Grant
Agency: Cordis | Branch: H2020 | Program: RIA | Phase: HCO-06-2015 | Award Amount: 2.99M | Year: 2015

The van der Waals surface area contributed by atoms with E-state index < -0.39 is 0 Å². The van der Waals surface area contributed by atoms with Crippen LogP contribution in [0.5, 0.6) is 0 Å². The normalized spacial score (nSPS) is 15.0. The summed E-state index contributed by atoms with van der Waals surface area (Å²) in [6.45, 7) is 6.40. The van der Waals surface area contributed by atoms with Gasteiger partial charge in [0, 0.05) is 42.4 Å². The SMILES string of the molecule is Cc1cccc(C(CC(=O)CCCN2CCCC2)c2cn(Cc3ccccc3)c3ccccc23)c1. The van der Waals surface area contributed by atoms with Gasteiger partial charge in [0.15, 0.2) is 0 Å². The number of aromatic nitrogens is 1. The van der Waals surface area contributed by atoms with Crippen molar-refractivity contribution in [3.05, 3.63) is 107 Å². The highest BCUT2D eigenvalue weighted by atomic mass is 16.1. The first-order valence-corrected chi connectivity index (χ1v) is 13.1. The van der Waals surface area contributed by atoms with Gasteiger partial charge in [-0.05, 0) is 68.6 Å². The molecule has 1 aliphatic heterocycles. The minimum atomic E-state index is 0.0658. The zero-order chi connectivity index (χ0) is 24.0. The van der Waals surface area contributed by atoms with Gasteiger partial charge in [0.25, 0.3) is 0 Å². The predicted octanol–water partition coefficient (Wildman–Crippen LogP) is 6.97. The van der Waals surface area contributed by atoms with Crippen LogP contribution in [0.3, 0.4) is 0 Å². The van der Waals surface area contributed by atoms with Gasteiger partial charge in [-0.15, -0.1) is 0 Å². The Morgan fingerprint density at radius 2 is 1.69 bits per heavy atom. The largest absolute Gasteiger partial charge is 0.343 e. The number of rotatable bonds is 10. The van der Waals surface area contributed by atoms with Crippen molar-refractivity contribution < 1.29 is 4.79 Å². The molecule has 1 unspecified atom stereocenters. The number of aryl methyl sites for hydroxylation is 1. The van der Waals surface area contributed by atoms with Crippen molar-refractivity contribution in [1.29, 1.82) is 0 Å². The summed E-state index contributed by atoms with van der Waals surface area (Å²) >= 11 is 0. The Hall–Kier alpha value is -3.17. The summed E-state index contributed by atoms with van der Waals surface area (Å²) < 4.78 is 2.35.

FRESH AIR is a 3 year project which addresses the urgent need to prevent, diagnose and treat lung diseases in LMICs and other low-resource settings where the greatest burden of disease is experienced. Our Consortium brings together leading international respiratory researchers, clinicians and policy experts from EU member states and the US who have expertise and experience of the challenges of implementation in LMICs and healthcare providers, policy makers and implementers from four countries that represent very different low-resource settings. Members will work together to adapt and test innovation and evidence-based practice in the prevention, diagnosis and treatment of lung disease in four low-resource settings in Uganda, Kyrgyz Republic, Vietnam and Greece with high levels of tobacco consumption and exposure to Household Air Pollution (HAP). In so doing, the Consortium will transfer skills and technology from EU member states and the US to new contexts and explore a range of implementation science research questions. The new knowledge this generates will be widely disseminated nationally, regionally and internationally, ensuring the scale-up of interventions tested by the project and global impact of research findings. The project will also provide new perspectives on policy issues of concern to EU members, increase the international profile of EU funded research on key health challenges and open up markets for healthcare innovations. The project has 7 specific objectives focused on the following: 1. Identifying factors influencing the implementation of evidenced-based interventions 2. Exploring which awareness-raising approaches are most effective in achieving behaviour change 3. Adapting interventions that provide smoking cessation support 4. Testing innovative diagnostic methods for COPD 5. Promoting pulmonary rehabilitation as a low cost treatment 6. Reducing childrens risk of lung damage 7. Generating new knowledge, innovation and scalable models.